Related Ongoing Research

Many clinical trials are going on to explore the impact of vitamin D on COVID-19 (►Table 1).

Table 1 Details of ongoing trials
Sr.no. Study title Trial registration no.
1. COVID-19 and vitamin D supplementation: a multicenter randomized controlled trial of high dose versus standard dose vitamin D3 in high-risk COVID-19 patients (CoVitTrial) NCT04344041
2. COVID-19 prophylaxis with hydroxychloroquine, vitamin D, and zinc supplementation in Danish nursing home residents–a randomized controlled trial 2020-001363-85
3. Prevention and treatment with calcifediol of Coronavirus COVID-19-induced acute respiratory syndrome (SARS) 2020-001717-20
4. Vitamin D on prevention and treatment of COVID-19 NCT04334005
5. The LEAD COVID-19 Trial: low-risk, early aspirin and vitamin D to reduce COVID-19 hospitalizations NCT04363840
6. Impact of zinc and vitamin D3 supplementation on the survival of aged patients infected with COVID-19 NCT04351490
7. A study of hydroxychloroquine, vitamin C, vitamin D, and zinc for the prevention of COVID-19 infection NCT04335084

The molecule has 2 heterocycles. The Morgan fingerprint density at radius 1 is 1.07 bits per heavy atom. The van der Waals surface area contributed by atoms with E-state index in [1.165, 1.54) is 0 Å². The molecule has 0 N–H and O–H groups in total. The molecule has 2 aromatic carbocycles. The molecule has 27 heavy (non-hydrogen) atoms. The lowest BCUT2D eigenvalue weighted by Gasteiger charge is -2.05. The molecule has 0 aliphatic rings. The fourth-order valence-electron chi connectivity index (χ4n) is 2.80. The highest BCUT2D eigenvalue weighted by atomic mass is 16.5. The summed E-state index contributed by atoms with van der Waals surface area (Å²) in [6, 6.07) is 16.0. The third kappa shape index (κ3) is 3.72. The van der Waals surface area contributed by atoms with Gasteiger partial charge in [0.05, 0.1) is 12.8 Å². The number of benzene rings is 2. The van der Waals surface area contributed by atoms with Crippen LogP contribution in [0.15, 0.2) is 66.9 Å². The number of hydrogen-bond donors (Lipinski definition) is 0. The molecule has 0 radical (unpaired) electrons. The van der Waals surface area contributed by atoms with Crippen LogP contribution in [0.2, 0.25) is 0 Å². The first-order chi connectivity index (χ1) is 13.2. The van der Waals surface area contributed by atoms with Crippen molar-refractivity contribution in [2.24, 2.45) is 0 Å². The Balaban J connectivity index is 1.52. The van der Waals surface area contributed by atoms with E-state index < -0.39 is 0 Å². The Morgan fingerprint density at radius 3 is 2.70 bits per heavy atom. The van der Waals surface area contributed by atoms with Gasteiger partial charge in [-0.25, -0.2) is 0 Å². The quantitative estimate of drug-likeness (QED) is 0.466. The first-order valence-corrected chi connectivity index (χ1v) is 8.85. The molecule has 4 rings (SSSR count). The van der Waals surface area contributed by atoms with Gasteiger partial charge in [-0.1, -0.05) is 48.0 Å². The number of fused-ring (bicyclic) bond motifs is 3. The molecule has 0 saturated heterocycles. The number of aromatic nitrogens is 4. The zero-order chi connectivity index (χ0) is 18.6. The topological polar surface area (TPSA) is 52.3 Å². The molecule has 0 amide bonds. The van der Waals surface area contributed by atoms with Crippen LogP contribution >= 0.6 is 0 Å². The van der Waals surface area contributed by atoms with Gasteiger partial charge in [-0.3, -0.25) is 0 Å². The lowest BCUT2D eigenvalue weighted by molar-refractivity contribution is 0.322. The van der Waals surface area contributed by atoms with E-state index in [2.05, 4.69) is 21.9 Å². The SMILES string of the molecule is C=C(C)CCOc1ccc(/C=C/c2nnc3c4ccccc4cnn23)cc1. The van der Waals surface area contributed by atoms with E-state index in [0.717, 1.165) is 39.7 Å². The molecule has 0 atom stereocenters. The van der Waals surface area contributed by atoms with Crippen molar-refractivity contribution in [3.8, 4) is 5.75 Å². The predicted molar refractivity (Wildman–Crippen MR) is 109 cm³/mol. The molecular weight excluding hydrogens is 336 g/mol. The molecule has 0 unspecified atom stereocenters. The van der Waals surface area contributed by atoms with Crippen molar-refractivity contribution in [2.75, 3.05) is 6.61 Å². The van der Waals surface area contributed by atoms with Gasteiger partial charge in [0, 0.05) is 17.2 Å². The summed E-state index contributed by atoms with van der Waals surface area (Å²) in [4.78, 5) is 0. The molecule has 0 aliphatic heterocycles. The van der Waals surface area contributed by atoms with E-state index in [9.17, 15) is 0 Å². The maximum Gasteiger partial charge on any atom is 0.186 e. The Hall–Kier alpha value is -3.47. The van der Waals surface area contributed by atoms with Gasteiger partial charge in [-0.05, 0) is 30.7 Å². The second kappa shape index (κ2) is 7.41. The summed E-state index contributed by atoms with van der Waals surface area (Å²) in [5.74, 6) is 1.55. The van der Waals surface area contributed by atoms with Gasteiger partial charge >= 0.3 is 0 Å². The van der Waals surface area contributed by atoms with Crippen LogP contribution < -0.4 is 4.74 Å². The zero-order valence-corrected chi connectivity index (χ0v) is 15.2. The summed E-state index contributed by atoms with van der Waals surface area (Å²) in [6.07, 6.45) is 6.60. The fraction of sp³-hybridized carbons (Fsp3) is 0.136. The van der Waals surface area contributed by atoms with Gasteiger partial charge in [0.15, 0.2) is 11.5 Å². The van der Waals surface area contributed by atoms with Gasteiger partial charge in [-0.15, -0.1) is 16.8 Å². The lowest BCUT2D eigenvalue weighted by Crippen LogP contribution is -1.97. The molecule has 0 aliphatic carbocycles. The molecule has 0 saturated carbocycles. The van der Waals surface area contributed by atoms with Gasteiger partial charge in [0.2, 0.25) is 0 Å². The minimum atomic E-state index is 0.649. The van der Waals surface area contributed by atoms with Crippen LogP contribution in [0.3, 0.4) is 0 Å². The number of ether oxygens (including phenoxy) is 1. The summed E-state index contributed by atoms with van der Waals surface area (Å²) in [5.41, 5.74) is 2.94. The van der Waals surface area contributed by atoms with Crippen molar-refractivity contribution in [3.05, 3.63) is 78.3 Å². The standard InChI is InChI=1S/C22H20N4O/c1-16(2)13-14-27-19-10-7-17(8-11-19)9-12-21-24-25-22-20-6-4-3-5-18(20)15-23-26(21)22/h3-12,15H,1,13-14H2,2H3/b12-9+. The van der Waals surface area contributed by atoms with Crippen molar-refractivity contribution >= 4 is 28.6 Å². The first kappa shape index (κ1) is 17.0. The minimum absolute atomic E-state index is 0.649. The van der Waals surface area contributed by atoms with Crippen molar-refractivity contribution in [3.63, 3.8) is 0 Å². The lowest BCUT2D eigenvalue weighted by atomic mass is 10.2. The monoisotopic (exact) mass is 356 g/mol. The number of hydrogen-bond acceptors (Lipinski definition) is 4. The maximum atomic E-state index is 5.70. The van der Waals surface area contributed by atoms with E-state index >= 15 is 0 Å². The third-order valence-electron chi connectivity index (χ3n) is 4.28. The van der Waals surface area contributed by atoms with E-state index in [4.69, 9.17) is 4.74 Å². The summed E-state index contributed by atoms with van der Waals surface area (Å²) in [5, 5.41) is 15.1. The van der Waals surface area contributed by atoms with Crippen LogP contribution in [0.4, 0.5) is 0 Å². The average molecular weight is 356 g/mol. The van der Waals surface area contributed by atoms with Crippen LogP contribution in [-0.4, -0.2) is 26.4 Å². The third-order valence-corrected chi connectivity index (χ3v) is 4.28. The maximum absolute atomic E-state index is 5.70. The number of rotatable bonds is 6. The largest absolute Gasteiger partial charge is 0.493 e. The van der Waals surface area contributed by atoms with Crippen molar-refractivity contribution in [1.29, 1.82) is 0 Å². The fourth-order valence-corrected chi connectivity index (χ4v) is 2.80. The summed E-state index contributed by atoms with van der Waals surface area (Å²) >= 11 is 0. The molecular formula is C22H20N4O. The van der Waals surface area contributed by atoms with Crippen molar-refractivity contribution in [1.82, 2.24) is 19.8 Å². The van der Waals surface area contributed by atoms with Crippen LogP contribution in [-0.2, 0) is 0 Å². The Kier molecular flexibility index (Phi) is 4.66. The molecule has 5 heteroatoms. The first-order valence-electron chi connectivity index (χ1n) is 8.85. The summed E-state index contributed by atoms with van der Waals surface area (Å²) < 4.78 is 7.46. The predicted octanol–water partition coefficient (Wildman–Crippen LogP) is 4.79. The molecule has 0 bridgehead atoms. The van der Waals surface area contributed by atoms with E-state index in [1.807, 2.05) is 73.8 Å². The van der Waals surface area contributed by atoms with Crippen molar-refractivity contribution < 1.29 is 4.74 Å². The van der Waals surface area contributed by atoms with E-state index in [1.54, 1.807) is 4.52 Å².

8. Vitamin D and COVID-19 management NCT04385940
9. Vitamin D testing and treatment for COVID 19 NCT04407286

Conclusion

It seems possible that vitamin D supplementation (without overdosing) may contribute to reducing the seriousness of illness induced by COVID-19, particularly in settings where hypovitaminosis D is prevalent. This may become even more important with the lack of exposure to sunlight as a result of lockdown measures to track the spread of COVID-19. To enforce this effectively would require recommendations from government around the world, and further clinical research is urgently required to explore potential impacts of vitamin D deficiency on COVID-19 outcomes.

Author Contributions

Conception and design—P.M.; Literature search—P.M. and R.P., Drafting of article—P.M.; Revising the article critically for important intellectual content—R.P. and N.B.A.; Final approval of the version to be published—N.B.A.

Conflict of Interest

None declared.

Funding

None.